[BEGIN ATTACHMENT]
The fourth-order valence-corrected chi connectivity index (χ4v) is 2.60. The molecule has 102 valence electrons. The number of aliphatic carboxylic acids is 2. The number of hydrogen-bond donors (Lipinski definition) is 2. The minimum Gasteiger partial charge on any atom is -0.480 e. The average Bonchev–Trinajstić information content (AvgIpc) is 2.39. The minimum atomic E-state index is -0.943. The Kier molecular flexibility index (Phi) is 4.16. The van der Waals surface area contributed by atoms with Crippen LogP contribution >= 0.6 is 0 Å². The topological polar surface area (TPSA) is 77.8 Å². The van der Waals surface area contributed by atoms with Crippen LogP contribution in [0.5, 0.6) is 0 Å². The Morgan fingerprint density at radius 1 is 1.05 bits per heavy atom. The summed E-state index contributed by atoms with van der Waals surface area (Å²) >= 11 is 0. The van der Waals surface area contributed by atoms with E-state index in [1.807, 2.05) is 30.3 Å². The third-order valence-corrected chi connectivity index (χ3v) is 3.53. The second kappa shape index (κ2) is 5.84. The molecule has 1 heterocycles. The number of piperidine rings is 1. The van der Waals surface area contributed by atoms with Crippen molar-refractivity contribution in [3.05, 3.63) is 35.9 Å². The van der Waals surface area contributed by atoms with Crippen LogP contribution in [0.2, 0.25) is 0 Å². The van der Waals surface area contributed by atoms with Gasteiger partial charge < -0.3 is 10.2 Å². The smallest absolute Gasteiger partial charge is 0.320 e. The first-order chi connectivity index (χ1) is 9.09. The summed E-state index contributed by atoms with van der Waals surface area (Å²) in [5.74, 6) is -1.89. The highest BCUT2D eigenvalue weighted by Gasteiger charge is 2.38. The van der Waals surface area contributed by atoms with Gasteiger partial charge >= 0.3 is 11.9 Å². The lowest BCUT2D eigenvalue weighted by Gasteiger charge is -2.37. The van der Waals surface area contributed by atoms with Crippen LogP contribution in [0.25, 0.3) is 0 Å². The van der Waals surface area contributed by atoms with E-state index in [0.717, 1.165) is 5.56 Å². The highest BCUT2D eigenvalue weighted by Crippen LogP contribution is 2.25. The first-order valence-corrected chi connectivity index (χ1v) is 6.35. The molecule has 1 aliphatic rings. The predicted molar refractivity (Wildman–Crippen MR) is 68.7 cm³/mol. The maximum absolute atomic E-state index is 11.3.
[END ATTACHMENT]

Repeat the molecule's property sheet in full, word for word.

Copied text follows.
The fourth-order valence-corrected chi connectivity index (χ4v) is 2.60. The molecule has 102 valence electrons. The number of aliphatic carboxylic acids is 2. The number of hydrogen-bond donors (Lipinski definition) is 2. The minimum Gasteiger partial charge on any atom is -0.480 e. The average Bonchev–Trinajstić information content (AvgIpc) is 2.39. The minimum atomic E-state index is -0.943. The Kier molecular flexibility index (Phi) is 4.16. The van der Waals surface area contributed by atoms with Crippen LogP contribution >= 0.6 is 0 Å². The topological polar surface area (TPSA) is 77.8 Å². The van der Waals surface area contributed by atoms with Crippen LogP contribution in [0.5, 0.6) is 0 Å². The Morgan fingerprint density at radius 1 is 1.05 bits per heavy atom. The summed E-state index contributed by atoms with van der Waals surface area (Å²) >= 11 is 0. The van der Waals surface area contributed by atoms with E-state index in [1.807, 2.05) is 30.3 Å². The third-order valence-corrected chi connectivity index (χ3v) is 3.53. The second kappa shape index (κ2) is 5.84. The molecule has 1 heterocycles. The number of piperidine rings is 1. The van der Waals surface area contributed by atoms with Crippen molar-refractivity contribution in [3.05, 3.63) is 35.9 Å². The van der Waals surface area contributed by atoms with Crippen LogP contribution in [0.2, 0.25) is 0 Å². The van der Waals surface area contributed by atoms with Gasteiger partial charge < -0.3 is 10.2 Å². The smallest absolute Gasteiger partial charge is 0.320 e. The first-order chi connectivity index (χ1) is 9.09. The summed E-state index contributed by atoms with van der Waals surface area (Å²) in [5.74, 6) is -1.89. The highest BCUT2D eigenvalue weighted by Gasteiger charge is 2.38. The van der Waals surface area contributed by atoms with Gasteiger partial charge >= 0.3 is 11.9 Å². The lowest BCUT2D eigenvalue weighted by Gasteiger charge is -2.37. The van der Waals surface area contributed by atoms with Crippen LogP contribution in [0.25, 0.3) is 0 Å². The van der Waals surface area contributed by atoms with E-state index in [0.717, 1.165) is 5.56 Å². The highest BCUT2D eigenvalue weighted by Crippen LogP contribution is 2.25. The first-order valence-corrected chi connectivity index (χ1v) is 6.35. The molecule has 1 aliphatic rings. The predicted molar refractivity (Wildman–Crippen MR) is 68.7 cm³/mol. The maximum absolute atomic E-state index is 11.3.